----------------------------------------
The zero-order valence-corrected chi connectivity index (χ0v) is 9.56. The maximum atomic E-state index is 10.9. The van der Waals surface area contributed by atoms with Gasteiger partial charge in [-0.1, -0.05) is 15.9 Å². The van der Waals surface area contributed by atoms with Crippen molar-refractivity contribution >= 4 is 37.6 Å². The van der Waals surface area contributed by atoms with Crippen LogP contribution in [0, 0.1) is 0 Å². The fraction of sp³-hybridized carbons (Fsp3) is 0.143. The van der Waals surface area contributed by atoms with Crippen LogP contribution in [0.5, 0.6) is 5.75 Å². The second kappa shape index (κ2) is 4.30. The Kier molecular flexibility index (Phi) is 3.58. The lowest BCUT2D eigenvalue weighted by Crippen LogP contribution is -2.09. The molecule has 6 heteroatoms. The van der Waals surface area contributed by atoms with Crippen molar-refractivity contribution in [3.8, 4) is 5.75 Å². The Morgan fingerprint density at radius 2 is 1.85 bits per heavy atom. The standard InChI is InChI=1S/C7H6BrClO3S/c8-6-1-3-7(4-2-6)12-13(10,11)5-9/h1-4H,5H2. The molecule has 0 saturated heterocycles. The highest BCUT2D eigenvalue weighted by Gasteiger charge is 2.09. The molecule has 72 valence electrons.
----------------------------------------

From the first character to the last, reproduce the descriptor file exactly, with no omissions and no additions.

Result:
The zero-order valence-corrected chi connectivity index (χ0v) is 9.56. The maximum atomic E-state index is 10.9. The van der Waals surface area contributed by atoms with Gasteiger partial charge in [-0.1, -0.05) is 15.9 Å². The van der Waals surface area contributed by atoms with Crippen molar-refractivity contribution >= 4 is 37.6 Å². The van der Waals surface area contributed by atoms with Crippen LogP contribution in [0, 0.1) is 0 Å². The fraction of sp³-hybridized carbons (Fsp3) is 0.143. The van der Waals surface area contributed by atoms with Crippen LogP contribution in [0.5, 0.6) is 5.75 Å². The second kappa shape index (κ2) is 4.30. The Kier molecular flexibility index (Phi) is 3.58. The lowest BCUT2D eigenvalue weighted by Crippen LogP contribution is -2.09. The molecule has 6 heteroatoms. The van der Waals surface area contributed by atoms with Crippen molar-refractivity contribution in [3.8, 4) is 5.75 Å². The Morgan fingerprint density at radius 2 is 1.85 bits per heavy atom. The standard InChI is InChI=1S/C7H6BrClO3S/c8-6-1-3-7(4-2-6)12-13(10,11)5-9/h1-4H,5H2. The molecule has 0 saturated heterocycles. The highest BCUT2D eigenvalue weighted by Gasteiger charge is 2.09. The molecule has 72 valence electrons.